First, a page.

(…) the Sete-Sóis house , as has already been mentioned, is by the Church of St Andrew and the Viscount’s Palace, here in the oldest part of the town where the ruins of the castle built by the Moors are still standing, they left early, meeting up with other men along the route, whom Baltasar recognised as neighbours also helping to build the convent, (…) and since Mafra lies at the bottom of the valley, the men have to climb improvised paths, for those of former times have been covered over with the rubble cleared from the Alto da Vela (…).
Within the medieval walls, stood the Church of Santo André, built between the 13th and 14th centuries, it a parish church and collegiate until 1835 and 1848,respectively. The first documentary reference dates from 1279, where inside it was home to the tombs of the sponsors of Mafra, D. Diogo Afonso de Sousa and D. Violante Lopes Pacheco. The monument is one of the best examples of a Gothic parish, replacing an earlier temple. Reformed in the sixteenth century, having been covered with a vault, during the seventeenth and eighteenth centuries, it underwent a transformation in terms of architecture and artistic equipment, and was restored in the twentieth century by the Directorate-General of National Buildings and Monuments. The restoration, carried out under what would have been the norm at the time, sought to restore its primitive feature, demolishing the baroque bell tower. It was classified as a National Monument in 1935.
The Palace of the Viscounts of Vila Nova da Cerveira, later Marqueses of Ponte de Lima, lords of the village of Mafra, was built in the 17th century, probably taking advantage of the structures of the medieval palace. King João V, when coming to Mafra to follow the construction works of the Palace-Convent, would stay overnight here. At the end of 1805 it was the scene for the “Conspiracy of the Nobles” or the “Conspiracy of Mafra” against Prince Regent D. João, future King D. João VI, and housed General Louis Henri Loison during the French occupation (1807-08). After being acquired by the Municipality of Mafra, on the grounds of the old Quinta da Cerca, school, and facilities for associations and the Municipal Sports Park were built. Since 2011, the palace has been transformed into an International Research and Training Centre, entitled “University of Values”, by the Luso-Illírico Institute for Human Development.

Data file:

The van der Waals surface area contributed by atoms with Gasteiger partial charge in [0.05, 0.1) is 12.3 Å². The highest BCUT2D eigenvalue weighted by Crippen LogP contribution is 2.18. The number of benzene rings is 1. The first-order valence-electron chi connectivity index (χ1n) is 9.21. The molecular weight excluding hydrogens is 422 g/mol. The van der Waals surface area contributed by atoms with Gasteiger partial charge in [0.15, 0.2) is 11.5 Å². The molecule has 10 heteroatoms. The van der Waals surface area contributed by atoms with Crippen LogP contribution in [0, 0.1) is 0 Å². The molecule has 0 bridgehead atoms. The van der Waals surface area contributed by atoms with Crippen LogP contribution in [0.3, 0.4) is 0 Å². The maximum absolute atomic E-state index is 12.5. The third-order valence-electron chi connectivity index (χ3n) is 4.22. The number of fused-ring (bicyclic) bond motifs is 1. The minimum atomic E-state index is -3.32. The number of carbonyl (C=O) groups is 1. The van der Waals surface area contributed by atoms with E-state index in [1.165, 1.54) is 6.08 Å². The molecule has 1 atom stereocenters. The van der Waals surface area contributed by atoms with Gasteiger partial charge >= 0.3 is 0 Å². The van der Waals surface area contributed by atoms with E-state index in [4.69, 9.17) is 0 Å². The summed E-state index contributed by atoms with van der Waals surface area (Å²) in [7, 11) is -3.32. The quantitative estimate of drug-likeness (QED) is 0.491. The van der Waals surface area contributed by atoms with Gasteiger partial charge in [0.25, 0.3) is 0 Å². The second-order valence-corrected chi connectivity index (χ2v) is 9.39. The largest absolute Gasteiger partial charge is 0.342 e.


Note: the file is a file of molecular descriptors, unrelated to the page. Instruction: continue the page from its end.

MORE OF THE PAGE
Located on the old medieval corridor, Quinta da Raposa owes its name to the beneficiary José Joaquim Raposo. The manor was the residence of botanist and archaeologist Estácio da Veiga (archaeologist and anthropologist of the 19th century) while he was investigating in the Mafra region. In 1953 it was intended for the installation of the Seminary of St. Vincent de Paul of the Portuguese Province of the Congregation of the Mission. In 1973, the Municipality of Mafra acquired Quinta da Raposa in its entirety, and it was where the Primary and Secondary Schools of Mafra came to operate. It is currently home to the Conservatory of Music of Mafra and the Casa da Música Francisco Alves Gato.
The Old Town hall building, now the Professor Raúl de Almeida Municipal Museum, was built at the end of the 16th century and expanded between the 17th and 18th centuries. It is a high-quality example of administrative and judicial baroque civil architecture. It was Paços do Concelho (Town hall) until the mid-19th century, when it was converted into a civil jail, a function it held until the 20th century. The pillory, dating from the 17th century, has been classified as Property of Public Interest since 1933, although there most definitely must have been one from the medieval period, which must have been lost in time.